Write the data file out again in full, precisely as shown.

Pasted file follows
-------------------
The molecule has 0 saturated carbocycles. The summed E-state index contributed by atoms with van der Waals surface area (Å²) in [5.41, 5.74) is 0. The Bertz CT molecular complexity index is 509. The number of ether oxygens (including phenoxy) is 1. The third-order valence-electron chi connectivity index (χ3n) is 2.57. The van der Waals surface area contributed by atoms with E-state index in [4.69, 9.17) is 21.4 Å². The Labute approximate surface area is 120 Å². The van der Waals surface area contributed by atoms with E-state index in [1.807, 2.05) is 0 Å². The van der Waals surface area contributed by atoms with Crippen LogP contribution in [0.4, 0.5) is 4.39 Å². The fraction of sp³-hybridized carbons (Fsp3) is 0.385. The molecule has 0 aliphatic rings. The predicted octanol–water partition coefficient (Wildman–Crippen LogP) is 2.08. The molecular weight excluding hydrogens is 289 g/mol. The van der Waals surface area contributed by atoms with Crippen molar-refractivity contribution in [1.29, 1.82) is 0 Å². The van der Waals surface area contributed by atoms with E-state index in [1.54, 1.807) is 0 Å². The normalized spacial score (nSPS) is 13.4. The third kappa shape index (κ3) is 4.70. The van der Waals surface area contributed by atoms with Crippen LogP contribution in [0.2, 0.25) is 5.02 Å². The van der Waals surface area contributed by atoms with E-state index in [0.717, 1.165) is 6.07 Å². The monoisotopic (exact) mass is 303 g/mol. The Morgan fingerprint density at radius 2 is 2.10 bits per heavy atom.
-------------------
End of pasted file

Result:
The molecule has 0 saturated carbocycles. The summed E-state index contributed by atoms with van der Waals surface area (Å²) in [5.41, 5.74) is 0. The Bertz CT molecular complexity index is 509. The number of ether oxygens (including phenoxy) is 1. The third-order valence-electron chi connectivity index (χ3n) is 2.57. The van der Waals surface area contributed by atoms with E-state index in [4.69, 9.17) is 21.4 Å². The Labute approximate surface area is 120 Å². The van der Waals surface area contributed by atoms with E-state index in [1.807, 2.05) is 0 Å². The van der Waals surface area contributed by atoms with Crippen LogP contribution in [0.4, 0.5) is 4.39 Å². The fraction of sp³-hybridized carbons (Fsp3) is 0.385. The molecule has 0 aliphatic rings. The predicted octanol–water partition coefficient (Wildman–Crippen LogP) is 2.08. The molecular weight excluding hydrogens is 289 g/mol. The van der Waals surface area contributed by atoms with Crippen molar-refractivity contribution in [1.29, 1.82) is 0 Å². The van der Waals surface area contributed by atoms with E-state index in [1.54, 1.807) is 0 Å². The normalized spacial score (nSPS) is 13.4. The third kappa shape index (κ3) is 4.70. The van der Waals surface area contributed by atoms with Crippen LogP contribution in [0.2, 0.25) is 5.02 Å². The van der Waals surface area contributed by atoms with E-state index in [0.717, 1.165) is 6.07 Å². The monoisotopic (exact) mass is 303 g/mol. The Morgan fingerprint density at radius 2 is 2.10 bits per heavy atom.